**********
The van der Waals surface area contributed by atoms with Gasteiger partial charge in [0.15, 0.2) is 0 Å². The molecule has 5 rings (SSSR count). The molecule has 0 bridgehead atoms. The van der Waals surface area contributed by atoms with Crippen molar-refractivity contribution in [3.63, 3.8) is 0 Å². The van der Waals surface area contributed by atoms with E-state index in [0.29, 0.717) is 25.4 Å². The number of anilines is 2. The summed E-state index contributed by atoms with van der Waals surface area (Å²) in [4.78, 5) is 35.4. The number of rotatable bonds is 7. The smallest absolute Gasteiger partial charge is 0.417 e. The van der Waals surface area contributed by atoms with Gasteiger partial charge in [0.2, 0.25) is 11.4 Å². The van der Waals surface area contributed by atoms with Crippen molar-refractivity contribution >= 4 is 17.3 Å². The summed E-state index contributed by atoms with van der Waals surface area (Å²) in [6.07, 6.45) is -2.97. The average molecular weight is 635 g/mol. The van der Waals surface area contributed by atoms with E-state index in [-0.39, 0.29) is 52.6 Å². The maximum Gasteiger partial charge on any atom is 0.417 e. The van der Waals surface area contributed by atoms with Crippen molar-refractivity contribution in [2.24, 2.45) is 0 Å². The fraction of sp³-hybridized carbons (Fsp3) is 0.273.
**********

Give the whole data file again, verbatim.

The van der Waals surface area contributed by atoms with Gasteiger partial charge in [0.15, 0.2) is 0 Å². The molecule has 5 rings (SSSR count). The molecule has 0 bridgehead atoms. The van der Waals surface area contributed by atoms with Crippen molar-refractivity contribution in [3.63, 3.8) is 0 Å². The van der Waals surface area contributed by atoms with E-state index in [0.29, 0.717) is 25.4 Å². The number of anilines is 2. The summed E-state index contributed by atoms with van der Waals surface area (Å²) in [4.78, 5) is 35.4. The number of rotatable bonds is 7. The smallest absolute Gasteiger partial charge is 0.417 e. The van der Waals surface area contributed by atoms with Gasteiger partial charge in [0.2, 0.25) is 11.4 Å². The van der Waals surface area contributed by atoms with Crippen molar-refractivity contribution >= 4 is 17.3 Å². The summed E-state index contributed by atoms with van der Waals surface area (Å²) in [6.07, 6.45) is -2.97. The average molecular weight is 635 g/mol. The van der Waals surface area contributed by atoms with E-state index in [-0.39, 0.29) is 52.6 Å². The maximum Gasteiger partial charge on any atom is 0.417 e. The van der Waals surface area contributed by atoms with Crippen molar-refractivity contribution in [2.24, 2.45) is 0 Å². The fraction of sp³-hybridized carbons (Fsp3) is 0.273.